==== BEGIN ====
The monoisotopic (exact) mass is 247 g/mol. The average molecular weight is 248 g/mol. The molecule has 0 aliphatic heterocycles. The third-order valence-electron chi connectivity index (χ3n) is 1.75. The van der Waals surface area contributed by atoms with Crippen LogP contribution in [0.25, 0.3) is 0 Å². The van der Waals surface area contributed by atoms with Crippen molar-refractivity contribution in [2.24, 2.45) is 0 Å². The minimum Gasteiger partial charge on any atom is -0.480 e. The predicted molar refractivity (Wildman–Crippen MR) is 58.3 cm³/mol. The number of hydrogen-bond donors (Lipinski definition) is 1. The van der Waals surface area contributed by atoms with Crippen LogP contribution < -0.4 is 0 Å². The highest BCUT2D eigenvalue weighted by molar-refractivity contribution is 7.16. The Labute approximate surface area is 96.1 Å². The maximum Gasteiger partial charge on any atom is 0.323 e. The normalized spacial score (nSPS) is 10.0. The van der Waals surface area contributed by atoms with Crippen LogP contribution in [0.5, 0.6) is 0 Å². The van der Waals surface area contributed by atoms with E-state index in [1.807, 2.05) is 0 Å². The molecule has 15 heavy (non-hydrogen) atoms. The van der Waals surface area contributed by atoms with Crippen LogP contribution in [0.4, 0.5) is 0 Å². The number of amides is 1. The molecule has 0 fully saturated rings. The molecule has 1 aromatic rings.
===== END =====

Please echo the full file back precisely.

The monoisotopic (exact) mass is 247 g/mol. The average molecular weight is 248 g/mol. The molecule has 0 aliphatic heterocycles. The third-order valence-electron chi connectivity index (χ3n) is 1.75. The van der Waals surface area contributed by atoms with Crippen LogP contribution in [0.25, 0.3) is 0 Å². The van der Waals surface area contributed by atoms with Crippen molar-refractivity contribution in [2.24, 2.45) is 0 Å². The minimum Gasteiger partial charge on any atom is -0.480 e. The predicted molar refractivity (Wildman–Crippen MR) is 58.3 cm³/mol. The number of hydrogen-bond donors (Lipinski definition) is 1. The van der Waals surface area contributed by atoms with Crippen LogP contribution < -0.4 is 0 Å². The highest BCUT2D eigenvalue weighted by molar-refractivity contribution is 7.16. The Labute approximate surface area is 96.1 Å². The maximum Gasteiger partial charge on any atom is 0.323 e. The normalized spacial score (nSPS) is 10.0. The van der Waals surface area contributed by atoms with Crippen LogP contribution in [0.5, 0.6) is 0 Å². The van der Waals surface area contributed by atoms with E-state index in [1.807, 2.05) is 0 Å². The molecule has 15 heavy (non-hydrogen) atoms. The van der Waals surface area contributed by atoms with Crippen LogP contribution in [0.4, 0.5) is 0 Å². The number of amides is 1. The molecule has 0 fully saturated rings. The molecule has 1 aromatic rings.